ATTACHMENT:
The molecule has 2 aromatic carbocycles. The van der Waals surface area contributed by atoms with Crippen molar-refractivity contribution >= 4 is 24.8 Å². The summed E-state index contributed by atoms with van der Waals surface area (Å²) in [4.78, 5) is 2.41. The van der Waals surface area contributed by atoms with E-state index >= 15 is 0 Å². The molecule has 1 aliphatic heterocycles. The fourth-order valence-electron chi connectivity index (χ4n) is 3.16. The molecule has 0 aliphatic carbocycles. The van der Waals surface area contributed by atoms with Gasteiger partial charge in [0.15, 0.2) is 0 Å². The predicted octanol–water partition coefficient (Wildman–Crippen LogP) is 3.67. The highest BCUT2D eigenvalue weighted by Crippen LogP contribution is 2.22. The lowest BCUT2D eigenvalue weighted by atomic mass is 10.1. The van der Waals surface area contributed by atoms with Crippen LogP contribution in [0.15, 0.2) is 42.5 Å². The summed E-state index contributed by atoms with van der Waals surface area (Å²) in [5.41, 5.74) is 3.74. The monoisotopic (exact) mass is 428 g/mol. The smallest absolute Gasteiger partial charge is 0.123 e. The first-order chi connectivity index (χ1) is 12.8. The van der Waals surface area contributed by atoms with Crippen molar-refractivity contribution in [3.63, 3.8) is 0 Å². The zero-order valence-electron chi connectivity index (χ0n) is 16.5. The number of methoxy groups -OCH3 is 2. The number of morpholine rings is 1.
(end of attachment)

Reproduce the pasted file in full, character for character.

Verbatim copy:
The molecule has 2 aromatic carbocycles. The van der Waals surface area contributed by atoms with Crippen molar-refractivity contribution >= 4 is 24.8 Å². The summed E-state index contributed by atoms with van der Waals surface area (Å²) in [4.78, 5) is 2.41. The van der Waals surface area contributed by atoms with E-state index >= 15 is 0 Å². The molecule has 1 aliphatic heterocycles. The fourth-order valence-electron chi connectivity index (χ4n) is 3.16. The molecule has 0 aliphatic carbocycles. The van der Waals surface area contributed by atoms with Gasteiger partial charge in [0.15, 0.2) is 0 Å². The predicted octanol–water partition coefficient (Wildman–Crippen LogP) is 3.67. The highest BCUT2D eigenvalue weighted by Crippen LogP contribution is 2.22. The lowest BCUT2D eigenvalue weighted by atomic mass is 10.1. The van der Waals surface area contributed by atoms with Crippen LogP contribution in [0.15, 0.2) is 42.5 Å². The summed E-state index contributed by atoms with van der Waals surface area (Å²) in [5.41, 5.74) is 3.74. The monoisotopic (exact) mass is 428 g/mol. The smallest absolute Gasteiger partial charge is 0.123 e. The first-order chi connectivity index (χ1) is 12.8. The van der Waals surface area contributed by atoms with Crippen molar-refractivity contribution in [3.63, 3.8) is 0 Å². The zero-order valence-electron chi connectivity index (χ0n) is 16.5. The number of methoxy groups -OCH3 is 2. The number of morpholine rings is 1.